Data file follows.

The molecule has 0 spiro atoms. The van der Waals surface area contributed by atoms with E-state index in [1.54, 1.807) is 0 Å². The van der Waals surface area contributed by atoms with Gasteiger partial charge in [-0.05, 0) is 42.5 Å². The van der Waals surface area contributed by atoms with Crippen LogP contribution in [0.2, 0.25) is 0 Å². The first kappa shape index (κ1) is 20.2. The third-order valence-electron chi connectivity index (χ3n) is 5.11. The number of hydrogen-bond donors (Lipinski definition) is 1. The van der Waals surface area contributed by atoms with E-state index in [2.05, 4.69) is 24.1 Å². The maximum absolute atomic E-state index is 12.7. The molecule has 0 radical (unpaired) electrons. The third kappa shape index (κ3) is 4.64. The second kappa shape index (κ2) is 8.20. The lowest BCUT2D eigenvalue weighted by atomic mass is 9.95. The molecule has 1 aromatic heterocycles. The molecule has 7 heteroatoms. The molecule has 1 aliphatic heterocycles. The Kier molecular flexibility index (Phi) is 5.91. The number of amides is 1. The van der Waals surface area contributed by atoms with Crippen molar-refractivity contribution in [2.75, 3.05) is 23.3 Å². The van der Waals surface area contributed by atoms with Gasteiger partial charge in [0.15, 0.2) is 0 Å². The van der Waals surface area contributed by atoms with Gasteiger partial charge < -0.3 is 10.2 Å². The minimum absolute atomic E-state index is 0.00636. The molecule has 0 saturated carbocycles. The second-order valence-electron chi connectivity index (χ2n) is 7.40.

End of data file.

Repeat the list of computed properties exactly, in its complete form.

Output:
The molecule has 0 spiro atoms. The van der Waals surface area contributed by atoms with E-state index in [1.54, 1.807) is 0 Å². The van der Waals surface area contributed by atoms with Gasteiger partial charge in [-0.05, 0) is 42.5 Å². The van der Waals surface area contributed by atoms with Crippen LogP contribution in [0.2, 0.25) is 0 Å². The first kappa shape index (κ1) is 20.2. The third-order valence-electron chi connectivity index (χ3n) is 5.11. The number of hydrogen-bond donors (Lipinski definition) is 1. The van der Waals surface area contributed by atoms with E-state index in [2.05, 4.69) is 24.1 Å². The maximum absolute atomic E-state index is 12.7. The molecule has 0 radical (unpaired) electrons. The third kappa shape index (κ3) is 4.64. The second kappa shape index (κ2) is 8.20. The lowest BCUT2D eigenvalue weighted by atomic mass is 9.95. The molecule has 1 aromatic heterocycles. The molecule has 7 heteroatoms. The molecule has 1 aliphatic heterocycles. The Kier molecular flexibility index (Phi) is 5.91. The number of amides is 1. The van der Waals surface area contributed by atoms with Crippen molar-refractivity contribution in [2.75, 3.05) is 23.3 Å². The van der Waals surface area contributed by atoms with Gasteiger partial charge in [0.15, 0.2) is 0 Å². The van der Waals surface area contributed by atoms with Gasteiger partial charge < -0.3 is 10.2 Å². The minimum absolute atomic E-state index is 0.00636. The molecule has 0 saturated carbocycles. The second-order valence-electron chi connectivity index (χ2n) is 7.40.